Indiana Bill Doesn’t Name Tesla, Looks To Stop Automaker From Selling Cars

The war between Indiana and Tesla rages on, as a state representative has introduced a new bill to stop the automaker from selling its cars directly to consumers.

A new bill – House Bill 1592 – filed by Indiana’s State Representitive Ed Soliday, R-Valaparaiso, doesn’t have the world Tesla in it, but it bans manufacturers of “all electric vehicles” from selling its vehicles directly to consumers, reports IndyStar. There’s only one automaker that currently sells its vehicles directly to consumers and that’s Tesla.

As the outlet reports, the bill applies to automakers that have never used a franchised dealership and have sold vehicles in the state since the summer of 2015. If a company matches the criteria, it would have to stop selling its vehicles directly to consumers after reaching one of two milestones – after surpassing 1,000 vehicles per year in sales or six years after its dealer’s license has been granted.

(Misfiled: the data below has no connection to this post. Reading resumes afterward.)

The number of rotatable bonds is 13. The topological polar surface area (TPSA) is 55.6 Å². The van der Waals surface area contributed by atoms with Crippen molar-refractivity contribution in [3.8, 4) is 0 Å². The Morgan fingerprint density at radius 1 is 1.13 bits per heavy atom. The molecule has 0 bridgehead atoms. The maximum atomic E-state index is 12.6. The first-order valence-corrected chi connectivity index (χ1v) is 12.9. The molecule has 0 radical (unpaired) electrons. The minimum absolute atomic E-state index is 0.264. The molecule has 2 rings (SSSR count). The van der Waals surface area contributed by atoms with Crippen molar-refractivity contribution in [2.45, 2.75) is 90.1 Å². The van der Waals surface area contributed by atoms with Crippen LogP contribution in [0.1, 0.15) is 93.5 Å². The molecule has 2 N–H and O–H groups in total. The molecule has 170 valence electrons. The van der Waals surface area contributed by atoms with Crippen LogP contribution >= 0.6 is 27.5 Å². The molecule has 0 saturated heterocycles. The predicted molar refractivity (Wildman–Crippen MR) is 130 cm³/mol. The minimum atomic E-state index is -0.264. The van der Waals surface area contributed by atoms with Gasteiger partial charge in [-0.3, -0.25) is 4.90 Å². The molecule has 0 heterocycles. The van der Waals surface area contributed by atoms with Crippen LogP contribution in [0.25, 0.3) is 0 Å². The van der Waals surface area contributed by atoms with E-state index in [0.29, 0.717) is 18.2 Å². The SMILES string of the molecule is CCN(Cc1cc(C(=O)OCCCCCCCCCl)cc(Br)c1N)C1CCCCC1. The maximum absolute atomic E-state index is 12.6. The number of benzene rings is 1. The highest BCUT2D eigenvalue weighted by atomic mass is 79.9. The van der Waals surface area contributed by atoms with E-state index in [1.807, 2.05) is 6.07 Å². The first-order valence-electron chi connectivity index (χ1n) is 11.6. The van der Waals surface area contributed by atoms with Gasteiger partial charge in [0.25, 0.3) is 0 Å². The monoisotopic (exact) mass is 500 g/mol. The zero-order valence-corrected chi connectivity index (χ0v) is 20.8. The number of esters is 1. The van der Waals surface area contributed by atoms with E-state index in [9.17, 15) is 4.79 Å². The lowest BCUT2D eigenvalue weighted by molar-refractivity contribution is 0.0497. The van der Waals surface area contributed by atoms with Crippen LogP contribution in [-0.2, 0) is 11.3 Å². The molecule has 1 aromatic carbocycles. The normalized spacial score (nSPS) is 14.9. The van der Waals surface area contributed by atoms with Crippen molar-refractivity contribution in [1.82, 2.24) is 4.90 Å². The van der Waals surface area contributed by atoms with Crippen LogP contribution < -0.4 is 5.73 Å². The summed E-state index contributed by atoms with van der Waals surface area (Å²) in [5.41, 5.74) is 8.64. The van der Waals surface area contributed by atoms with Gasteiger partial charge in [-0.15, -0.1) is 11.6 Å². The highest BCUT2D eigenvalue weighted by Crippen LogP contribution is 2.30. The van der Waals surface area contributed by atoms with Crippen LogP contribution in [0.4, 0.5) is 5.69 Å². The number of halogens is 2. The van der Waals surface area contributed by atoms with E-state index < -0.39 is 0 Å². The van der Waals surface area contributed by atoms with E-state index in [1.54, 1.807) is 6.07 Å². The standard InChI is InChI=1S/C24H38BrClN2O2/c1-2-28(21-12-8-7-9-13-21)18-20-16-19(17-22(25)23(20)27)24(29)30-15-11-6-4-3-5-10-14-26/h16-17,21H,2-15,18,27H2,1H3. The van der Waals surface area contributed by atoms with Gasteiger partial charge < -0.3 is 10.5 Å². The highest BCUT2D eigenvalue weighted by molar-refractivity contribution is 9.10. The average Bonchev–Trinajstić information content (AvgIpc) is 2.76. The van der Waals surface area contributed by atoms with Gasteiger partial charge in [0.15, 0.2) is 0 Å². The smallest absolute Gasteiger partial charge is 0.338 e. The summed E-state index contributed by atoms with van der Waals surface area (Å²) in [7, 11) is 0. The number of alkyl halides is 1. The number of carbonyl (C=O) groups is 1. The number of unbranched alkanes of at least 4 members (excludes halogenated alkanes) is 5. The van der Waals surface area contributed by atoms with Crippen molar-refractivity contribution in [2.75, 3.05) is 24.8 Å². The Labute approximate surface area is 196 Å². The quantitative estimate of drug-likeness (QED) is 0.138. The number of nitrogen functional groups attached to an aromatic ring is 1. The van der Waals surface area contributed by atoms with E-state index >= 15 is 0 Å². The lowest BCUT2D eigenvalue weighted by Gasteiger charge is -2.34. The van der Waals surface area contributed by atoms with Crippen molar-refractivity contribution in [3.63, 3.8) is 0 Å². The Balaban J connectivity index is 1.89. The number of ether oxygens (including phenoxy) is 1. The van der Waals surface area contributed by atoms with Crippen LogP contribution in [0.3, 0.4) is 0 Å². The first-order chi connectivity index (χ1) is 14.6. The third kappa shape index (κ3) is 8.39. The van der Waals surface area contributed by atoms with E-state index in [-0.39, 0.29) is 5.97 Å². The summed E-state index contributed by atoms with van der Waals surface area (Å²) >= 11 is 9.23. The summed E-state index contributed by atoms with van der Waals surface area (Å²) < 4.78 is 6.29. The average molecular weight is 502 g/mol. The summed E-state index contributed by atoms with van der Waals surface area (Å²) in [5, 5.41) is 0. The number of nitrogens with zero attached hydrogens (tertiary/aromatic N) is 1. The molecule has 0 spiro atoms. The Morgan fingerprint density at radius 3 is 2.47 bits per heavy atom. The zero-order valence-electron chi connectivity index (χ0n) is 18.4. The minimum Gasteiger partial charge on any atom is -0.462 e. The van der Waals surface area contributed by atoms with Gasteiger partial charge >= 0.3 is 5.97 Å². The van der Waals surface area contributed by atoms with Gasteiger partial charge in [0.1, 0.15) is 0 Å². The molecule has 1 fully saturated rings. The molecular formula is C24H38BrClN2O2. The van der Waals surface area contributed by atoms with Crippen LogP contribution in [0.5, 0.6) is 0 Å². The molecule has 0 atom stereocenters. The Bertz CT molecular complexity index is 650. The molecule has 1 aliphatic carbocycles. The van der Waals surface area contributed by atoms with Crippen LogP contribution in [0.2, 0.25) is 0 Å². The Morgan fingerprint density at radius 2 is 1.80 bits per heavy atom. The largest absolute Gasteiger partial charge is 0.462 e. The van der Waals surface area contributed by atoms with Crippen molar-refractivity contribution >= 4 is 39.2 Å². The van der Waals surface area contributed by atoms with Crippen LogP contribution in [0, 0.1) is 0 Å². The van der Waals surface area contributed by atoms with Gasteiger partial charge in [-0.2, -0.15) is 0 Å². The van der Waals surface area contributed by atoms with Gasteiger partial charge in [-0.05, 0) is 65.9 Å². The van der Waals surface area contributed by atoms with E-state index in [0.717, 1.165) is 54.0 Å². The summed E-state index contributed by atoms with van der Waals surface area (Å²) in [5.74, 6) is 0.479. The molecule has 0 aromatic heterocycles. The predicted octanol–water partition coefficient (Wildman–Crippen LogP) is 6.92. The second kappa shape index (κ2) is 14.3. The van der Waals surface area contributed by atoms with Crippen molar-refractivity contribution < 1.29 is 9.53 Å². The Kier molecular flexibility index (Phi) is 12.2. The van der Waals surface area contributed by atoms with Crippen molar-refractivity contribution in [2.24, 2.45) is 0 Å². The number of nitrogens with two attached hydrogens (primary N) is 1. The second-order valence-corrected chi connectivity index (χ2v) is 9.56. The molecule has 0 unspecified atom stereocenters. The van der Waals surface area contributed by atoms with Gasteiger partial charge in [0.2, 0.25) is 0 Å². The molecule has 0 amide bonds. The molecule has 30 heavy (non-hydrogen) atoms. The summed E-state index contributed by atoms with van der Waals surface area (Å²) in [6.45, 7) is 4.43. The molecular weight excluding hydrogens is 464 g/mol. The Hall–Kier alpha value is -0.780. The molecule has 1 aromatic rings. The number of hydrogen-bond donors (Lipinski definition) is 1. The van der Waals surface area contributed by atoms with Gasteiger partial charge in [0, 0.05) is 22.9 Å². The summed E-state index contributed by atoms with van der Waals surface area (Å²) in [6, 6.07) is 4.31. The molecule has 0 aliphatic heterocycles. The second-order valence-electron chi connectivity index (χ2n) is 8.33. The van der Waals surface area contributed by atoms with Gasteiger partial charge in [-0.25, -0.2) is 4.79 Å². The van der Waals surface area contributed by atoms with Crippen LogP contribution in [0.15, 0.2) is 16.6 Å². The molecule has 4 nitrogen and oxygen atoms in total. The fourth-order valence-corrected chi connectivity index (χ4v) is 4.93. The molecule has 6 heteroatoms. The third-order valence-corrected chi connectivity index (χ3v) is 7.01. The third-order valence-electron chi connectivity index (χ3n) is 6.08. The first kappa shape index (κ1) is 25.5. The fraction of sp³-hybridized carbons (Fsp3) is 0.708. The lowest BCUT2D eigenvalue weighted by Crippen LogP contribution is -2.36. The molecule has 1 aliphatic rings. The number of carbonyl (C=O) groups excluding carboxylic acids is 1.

Unsurprisingly, Tesla would not be in compliance with the bill and, since it received its dealer license at the end of 2013, would have to stop selling its electric cars in the state in 2019.

This isn’t the first time Indiana has try to shut Tesla’s operations down as IndyStar reported on a General Motors-backed bill that “provides that a dealer license issued to a manufacturer expires after 30 months,” which would have caused Tesla’s license to expire in 2018, last February.

SEE ALSO: Tesla Fights GM Over ‘Kill Tesla’ Bill in the Hoosier State

As GM pointed out in the previous report, it, and other makers in the state, feel as if Tesla has an unfair advantage as existing Indiana law prohibits automakers from selling vehicles directly to consumers if they have existing franchise dealers.

The House Bill will get its first hearing this week in the House Roads and Transportation Committee, which, get this, is chaired by Soliday, reports IndyStar. Tesla, which beat last year’s legislation after fans inundated the state’s lawmakers, has started a website (www.freemarketindiana.com) in the hopes of getting its fans to rally for the automaker once again.

IndyStar, Indiana General Assembly


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